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Spencer Burris

President/Lead Developer at the Quaternion Institute. Math student, programmer, and guitarist.

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Linux and Vim with a 60% Keyboard

Calendar icon December 12, 2020

Clock icon 2 min read

Folder icon #linux #software #vim #mechanical #keyboard #keybinds in tech

60% Keyboards

If you’ve never seen one before, a 60% keyboard looks like this: Keyboard This is the keyboard (DZ60) I built many months ago as my old one, an exposed circuit board susceptible to air drafts, stopped working.

Having unlabelled keycaps and using a tiling window manager (bspwm) greatly increases the security of my workstation:

Linux

I was expecting to have to do some adjusting but didn’t need to. Nothing actually changed here, except that now that key is also ESC and grave. The layout looks this: Keyboard Layout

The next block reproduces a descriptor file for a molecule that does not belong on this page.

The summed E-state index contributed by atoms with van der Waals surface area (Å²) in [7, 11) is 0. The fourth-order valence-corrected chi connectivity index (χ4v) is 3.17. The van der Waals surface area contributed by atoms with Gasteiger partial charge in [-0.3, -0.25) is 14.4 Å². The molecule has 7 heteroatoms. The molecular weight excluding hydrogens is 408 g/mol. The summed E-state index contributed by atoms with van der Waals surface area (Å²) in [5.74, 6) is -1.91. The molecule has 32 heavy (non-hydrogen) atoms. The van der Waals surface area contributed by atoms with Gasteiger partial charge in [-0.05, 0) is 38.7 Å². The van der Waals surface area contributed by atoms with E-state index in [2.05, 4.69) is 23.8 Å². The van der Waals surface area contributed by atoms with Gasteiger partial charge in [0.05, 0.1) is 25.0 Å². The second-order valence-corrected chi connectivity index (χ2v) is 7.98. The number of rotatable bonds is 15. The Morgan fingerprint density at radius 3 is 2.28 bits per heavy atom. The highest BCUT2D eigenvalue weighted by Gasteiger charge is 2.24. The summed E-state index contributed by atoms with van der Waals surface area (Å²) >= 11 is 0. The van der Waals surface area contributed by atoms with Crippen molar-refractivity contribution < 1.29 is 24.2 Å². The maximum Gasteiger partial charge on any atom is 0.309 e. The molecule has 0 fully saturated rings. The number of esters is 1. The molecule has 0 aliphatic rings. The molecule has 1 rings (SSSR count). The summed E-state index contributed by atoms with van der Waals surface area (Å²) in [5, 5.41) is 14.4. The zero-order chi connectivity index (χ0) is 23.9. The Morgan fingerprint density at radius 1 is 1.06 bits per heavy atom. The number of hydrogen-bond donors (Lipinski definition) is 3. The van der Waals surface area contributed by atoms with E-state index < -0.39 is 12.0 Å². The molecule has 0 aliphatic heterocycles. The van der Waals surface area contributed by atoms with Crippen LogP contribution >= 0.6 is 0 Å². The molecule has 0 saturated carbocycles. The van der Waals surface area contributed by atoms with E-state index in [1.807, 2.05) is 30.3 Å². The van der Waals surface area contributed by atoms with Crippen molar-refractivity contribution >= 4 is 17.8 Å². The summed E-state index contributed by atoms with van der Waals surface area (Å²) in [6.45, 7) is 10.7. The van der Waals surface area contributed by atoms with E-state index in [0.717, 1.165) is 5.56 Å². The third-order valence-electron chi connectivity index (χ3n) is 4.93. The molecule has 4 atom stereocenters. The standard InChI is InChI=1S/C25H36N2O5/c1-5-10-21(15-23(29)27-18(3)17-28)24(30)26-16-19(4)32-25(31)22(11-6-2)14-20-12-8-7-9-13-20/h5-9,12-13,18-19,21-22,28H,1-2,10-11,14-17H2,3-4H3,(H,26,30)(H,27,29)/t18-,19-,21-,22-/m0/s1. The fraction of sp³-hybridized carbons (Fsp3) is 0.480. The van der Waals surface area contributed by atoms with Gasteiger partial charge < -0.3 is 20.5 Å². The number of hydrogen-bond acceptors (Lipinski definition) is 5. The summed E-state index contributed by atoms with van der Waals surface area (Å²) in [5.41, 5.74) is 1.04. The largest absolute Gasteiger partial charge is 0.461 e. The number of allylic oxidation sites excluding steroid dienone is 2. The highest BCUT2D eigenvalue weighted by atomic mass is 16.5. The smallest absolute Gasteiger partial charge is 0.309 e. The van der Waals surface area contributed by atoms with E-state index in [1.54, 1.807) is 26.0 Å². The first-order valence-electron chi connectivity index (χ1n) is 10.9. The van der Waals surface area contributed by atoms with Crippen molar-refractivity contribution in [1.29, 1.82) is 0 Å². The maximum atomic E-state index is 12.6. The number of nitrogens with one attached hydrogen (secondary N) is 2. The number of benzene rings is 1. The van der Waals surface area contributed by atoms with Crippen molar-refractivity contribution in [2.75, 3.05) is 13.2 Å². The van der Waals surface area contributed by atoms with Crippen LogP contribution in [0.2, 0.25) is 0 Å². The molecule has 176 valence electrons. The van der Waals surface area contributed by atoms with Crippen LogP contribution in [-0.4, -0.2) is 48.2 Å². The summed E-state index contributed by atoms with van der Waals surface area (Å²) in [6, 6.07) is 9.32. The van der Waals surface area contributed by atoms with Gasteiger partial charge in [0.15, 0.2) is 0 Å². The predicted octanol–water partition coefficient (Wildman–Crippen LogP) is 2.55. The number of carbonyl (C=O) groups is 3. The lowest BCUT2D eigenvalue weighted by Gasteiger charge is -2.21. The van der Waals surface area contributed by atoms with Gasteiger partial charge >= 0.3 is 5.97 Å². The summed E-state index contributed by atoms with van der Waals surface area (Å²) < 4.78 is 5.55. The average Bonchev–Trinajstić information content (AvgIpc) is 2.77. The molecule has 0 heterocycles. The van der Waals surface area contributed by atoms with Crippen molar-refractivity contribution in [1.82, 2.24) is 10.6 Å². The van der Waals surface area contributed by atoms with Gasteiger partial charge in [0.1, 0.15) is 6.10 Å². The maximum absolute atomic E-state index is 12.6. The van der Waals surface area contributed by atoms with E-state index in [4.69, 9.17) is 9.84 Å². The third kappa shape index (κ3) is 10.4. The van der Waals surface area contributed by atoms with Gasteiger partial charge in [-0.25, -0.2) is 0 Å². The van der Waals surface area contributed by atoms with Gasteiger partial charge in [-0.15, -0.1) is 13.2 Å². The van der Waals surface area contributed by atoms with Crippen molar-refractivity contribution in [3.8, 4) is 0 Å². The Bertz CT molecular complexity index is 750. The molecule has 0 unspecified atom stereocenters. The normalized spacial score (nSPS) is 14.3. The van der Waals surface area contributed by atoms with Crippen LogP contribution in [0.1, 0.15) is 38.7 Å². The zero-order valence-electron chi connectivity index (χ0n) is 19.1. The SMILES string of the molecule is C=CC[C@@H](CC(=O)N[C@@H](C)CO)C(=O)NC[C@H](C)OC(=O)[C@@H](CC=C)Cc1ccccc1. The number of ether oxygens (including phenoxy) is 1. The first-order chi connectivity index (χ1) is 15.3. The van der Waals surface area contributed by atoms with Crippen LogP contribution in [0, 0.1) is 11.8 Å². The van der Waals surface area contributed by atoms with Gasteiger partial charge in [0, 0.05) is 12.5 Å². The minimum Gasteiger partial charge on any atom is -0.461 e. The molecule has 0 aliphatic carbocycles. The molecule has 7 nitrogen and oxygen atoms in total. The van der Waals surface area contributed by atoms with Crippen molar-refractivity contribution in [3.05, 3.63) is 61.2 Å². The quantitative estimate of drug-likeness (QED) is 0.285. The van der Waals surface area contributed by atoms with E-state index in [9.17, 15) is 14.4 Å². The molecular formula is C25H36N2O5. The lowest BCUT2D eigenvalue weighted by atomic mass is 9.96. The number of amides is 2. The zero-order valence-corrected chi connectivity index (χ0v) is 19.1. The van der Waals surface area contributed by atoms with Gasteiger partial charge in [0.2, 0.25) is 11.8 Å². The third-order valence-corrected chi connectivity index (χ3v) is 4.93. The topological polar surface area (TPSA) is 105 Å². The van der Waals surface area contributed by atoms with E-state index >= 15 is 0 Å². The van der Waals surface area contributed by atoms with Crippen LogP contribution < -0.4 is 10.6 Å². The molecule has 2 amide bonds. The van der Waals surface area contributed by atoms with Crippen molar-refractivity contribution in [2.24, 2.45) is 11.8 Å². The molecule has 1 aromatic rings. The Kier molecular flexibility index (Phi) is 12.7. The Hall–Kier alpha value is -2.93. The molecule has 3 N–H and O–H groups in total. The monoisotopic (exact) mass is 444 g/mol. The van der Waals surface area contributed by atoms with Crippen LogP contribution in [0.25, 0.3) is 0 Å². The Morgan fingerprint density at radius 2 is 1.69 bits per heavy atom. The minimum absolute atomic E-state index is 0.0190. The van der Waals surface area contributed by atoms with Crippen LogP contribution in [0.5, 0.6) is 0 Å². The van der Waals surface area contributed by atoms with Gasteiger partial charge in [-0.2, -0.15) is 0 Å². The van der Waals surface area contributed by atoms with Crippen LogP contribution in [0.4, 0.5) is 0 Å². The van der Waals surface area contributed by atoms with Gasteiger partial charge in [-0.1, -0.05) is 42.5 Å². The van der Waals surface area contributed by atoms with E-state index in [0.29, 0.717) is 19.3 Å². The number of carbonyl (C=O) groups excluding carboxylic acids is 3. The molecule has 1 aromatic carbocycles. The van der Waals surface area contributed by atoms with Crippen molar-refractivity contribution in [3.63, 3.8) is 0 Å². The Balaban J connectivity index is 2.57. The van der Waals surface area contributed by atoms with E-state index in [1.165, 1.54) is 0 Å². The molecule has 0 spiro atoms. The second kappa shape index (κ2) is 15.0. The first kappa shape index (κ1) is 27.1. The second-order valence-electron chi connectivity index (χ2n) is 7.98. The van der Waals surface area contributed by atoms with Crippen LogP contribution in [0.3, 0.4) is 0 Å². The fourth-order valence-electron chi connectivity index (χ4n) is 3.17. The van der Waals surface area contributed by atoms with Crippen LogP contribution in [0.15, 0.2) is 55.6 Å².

I also used the arrow keys to navigate shell history. The layout I use has a “layer switch” key on the bottom row where the “context” key usually is. If I want to type arrow keys, I hold that key and use h,j,k,l as if I were in Vim. The same key turns the ESC key into grave.

Vim

ESC is used frequently for switching modes in Vim. Using a 60% keyboard is actually better for Vim in my opinion, because ESC is closer, being to the immediate right of 1.

Conclusion

I don’t have any problems with Vim or Linux using a 60% keyboard. The only thing missing is a numpad, which I replace with the buttons on the side of a Logitech G600 using Piper to configure its bindings.